Bryce Canyon and the Wave

December 12, 2016  •  1 Comment

PB170513Police Dummy When we drove into Kanab we noticed a police cruiser parked on the side of the road checking for speeders. Luckily, we had learned our lesson earlier on and the cruise control was permanently set to the speed limit. After another short night, we were up early to head to the visitor's centre to apply for permits to the wave. Upon leaving the hotel, we noticed the same police cruiser parked in the same spot. As it turned out, the police cruiser was occupied by a blow up doll dressed up as a policeman. I thought it was hilarious and took a few photos of the police dummy. 

The wave is a unique sandstone rock formation located near the border of Utah and Arizona. It is extremely hard to get a permit to hike to the wave as they only allow 20 people per day. They sell 10 permits online in advance and other 10 are sold as part of a lottery for the next day. There were 36 application put in for the 10 lottery permits. Each application could have up to 6 people on it. So, theoretically they could have drawn 2 numbers and that would have taken the 10 permits. Every application was given a number which corresponded with a bingo ball. We entered the lottery with no expectation to win and really it would have been better not to because we still had to drive 4.5 hrs back to Las Vegas to catch our flight. As it happened though, the first number that was drawn was ours! So that meant, we won the lottery! Well, we won the right to go hiking early the next morning :)

IMG_0968The Wave lottery at the visitor centre IMG_0968The Wave lottery at the visitor centre We had the rest of the day to do our original plan which was spend the day hiking around Bryce Canyon. We drove North for 1.5 hours until we reached Bryce Canyon National Park. We were starting to get worried as it started to snow and well, I don't think the challenger would fare well in slippery weather. The temperature outside was also starting to drop fairly quickly. We arrived at the Bryce Canyon visitor centre and it was freezing outside! Plus it was really windy which made it 10 times worse. I put on every bit of warm clothing I had and also had to buy a pair of gloves from the visitor centre. Bryce Canyon is one of those places that is hard to photograph as it is so much better in person. The colours are similar to other areas of Utah but it is the rock formations that make it unique. We walked along the rim of the canyon to take in the expanse but could not stay in one place too long because of the cold. It was extremely windy out which plunged the temperature to around -15 °C. We were hoping to do a couple of hikes in the canyon but were worried about the cold. We decided to try one of the shorter ones that looped down to the bottom of the canyon and then we would re-assess. It turned out that the wind was more intermittent once down in the canyon and once moving we started to warm up. I am glad that we stuck it out because the hikes we did in the canyon were fantastic. You can do Bryce Canyon in a day and it is well worth it.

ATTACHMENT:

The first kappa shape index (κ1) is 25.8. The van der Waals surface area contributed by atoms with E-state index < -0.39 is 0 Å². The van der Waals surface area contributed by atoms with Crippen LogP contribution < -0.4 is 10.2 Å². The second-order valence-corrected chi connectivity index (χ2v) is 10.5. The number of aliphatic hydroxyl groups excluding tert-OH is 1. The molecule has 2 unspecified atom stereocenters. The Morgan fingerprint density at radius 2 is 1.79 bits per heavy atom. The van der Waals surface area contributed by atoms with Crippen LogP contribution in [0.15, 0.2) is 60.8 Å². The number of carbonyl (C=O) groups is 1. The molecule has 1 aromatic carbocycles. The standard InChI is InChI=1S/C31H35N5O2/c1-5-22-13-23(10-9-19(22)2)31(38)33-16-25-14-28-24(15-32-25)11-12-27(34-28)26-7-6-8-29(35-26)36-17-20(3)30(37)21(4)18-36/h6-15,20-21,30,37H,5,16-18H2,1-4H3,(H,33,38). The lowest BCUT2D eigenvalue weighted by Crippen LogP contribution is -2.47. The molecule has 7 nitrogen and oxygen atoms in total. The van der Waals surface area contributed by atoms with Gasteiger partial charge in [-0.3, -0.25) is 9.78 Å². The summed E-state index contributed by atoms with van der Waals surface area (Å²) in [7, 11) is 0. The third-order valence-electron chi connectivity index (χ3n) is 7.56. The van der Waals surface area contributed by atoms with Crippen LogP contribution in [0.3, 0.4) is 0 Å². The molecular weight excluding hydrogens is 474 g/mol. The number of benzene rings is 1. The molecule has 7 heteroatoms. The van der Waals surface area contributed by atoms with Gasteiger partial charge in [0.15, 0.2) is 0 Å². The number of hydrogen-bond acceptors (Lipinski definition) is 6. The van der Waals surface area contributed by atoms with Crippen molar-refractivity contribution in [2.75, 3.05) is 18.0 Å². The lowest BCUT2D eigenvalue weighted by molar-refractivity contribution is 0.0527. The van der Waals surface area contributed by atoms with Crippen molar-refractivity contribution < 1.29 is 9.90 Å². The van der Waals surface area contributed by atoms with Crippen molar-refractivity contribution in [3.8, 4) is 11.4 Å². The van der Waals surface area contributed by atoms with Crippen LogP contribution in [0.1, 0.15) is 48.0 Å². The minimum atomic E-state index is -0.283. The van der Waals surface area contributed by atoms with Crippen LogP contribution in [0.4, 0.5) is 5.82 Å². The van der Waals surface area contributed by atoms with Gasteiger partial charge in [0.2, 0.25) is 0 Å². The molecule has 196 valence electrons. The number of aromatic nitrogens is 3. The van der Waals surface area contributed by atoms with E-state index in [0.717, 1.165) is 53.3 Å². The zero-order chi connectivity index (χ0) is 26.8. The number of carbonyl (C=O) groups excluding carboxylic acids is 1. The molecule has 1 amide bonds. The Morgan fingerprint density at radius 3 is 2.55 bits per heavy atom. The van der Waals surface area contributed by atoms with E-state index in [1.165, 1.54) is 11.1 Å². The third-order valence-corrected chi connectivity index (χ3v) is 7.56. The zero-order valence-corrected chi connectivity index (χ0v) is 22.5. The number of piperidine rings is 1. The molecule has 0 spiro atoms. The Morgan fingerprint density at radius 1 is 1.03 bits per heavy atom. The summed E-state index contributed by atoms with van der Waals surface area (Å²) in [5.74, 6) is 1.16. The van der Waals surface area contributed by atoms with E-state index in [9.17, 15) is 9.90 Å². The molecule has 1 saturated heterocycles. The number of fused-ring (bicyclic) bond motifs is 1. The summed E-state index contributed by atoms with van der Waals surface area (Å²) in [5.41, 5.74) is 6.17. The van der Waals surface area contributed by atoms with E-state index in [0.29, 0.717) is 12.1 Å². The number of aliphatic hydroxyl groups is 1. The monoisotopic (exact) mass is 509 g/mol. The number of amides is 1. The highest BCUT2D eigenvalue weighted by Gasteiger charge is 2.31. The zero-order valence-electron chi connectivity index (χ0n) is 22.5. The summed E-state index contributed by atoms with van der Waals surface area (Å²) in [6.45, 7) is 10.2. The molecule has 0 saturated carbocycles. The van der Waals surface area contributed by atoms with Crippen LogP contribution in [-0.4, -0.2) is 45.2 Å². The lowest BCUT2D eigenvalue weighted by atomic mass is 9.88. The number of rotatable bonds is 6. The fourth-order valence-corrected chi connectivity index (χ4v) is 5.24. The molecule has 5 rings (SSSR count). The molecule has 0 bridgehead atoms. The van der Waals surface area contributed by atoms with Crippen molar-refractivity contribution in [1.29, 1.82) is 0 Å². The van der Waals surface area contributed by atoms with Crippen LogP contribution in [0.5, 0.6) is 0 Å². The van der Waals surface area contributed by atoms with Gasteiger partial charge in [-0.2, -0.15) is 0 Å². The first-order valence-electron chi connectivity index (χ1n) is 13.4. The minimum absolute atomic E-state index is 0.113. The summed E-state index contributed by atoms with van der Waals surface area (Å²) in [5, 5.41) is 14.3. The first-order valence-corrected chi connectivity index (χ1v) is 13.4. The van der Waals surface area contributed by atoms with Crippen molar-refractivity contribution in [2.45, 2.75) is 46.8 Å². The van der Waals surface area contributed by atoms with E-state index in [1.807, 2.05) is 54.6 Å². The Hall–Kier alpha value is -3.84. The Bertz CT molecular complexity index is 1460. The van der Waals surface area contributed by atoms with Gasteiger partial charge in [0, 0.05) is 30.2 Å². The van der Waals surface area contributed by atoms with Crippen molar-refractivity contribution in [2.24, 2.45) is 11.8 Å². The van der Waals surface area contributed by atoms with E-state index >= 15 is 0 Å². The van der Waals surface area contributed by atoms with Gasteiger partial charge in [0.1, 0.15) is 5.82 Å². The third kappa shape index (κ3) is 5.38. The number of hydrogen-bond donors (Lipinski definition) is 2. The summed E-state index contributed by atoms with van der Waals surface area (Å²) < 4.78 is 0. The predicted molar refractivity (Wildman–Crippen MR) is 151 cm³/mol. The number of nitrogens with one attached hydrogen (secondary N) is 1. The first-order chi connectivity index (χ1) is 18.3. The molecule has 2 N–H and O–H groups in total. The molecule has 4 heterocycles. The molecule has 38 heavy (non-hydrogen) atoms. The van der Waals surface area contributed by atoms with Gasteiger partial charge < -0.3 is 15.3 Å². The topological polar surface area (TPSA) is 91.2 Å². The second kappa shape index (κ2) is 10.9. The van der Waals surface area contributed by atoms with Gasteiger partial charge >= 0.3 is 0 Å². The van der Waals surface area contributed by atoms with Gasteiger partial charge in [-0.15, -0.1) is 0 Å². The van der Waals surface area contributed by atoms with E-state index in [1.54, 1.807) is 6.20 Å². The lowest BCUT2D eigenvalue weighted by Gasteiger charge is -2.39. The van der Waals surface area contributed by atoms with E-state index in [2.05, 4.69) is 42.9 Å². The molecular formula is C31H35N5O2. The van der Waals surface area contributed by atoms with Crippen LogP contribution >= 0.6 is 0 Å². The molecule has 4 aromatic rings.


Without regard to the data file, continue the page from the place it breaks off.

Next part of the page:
PB170521Trying to stay warm on the rim of Bryce Canyon PB170520Trying to stay warm on the rim of Bryce Canyon PB170530View from the rim of Bryce Canyon PB170530View from the rim of Bryce Canyon PB170551Bryce Canyon PB170551Bryce Canyon IMG_0983Bryce Canyon

It was getting dark and even more cold so we called it a day and went in search of dinner. We ended up stopping at the park grocery store which had a hotel and restaurant attached to it. They were advertising buffet dinner so I was already in at that point :) It actually ended up being one of the best dinners I had on the entire trip. Perhaps because it was 5pm and everything was fresh but I was impressed and only $20 or so. We rested up for quite a while and took full advantage of the "all you can eat". As we drove back to Kanab we watched the temperature gauge in the car dip down to 9°F which is -12° C! I was not looking forward to a cold "Wave" the next day.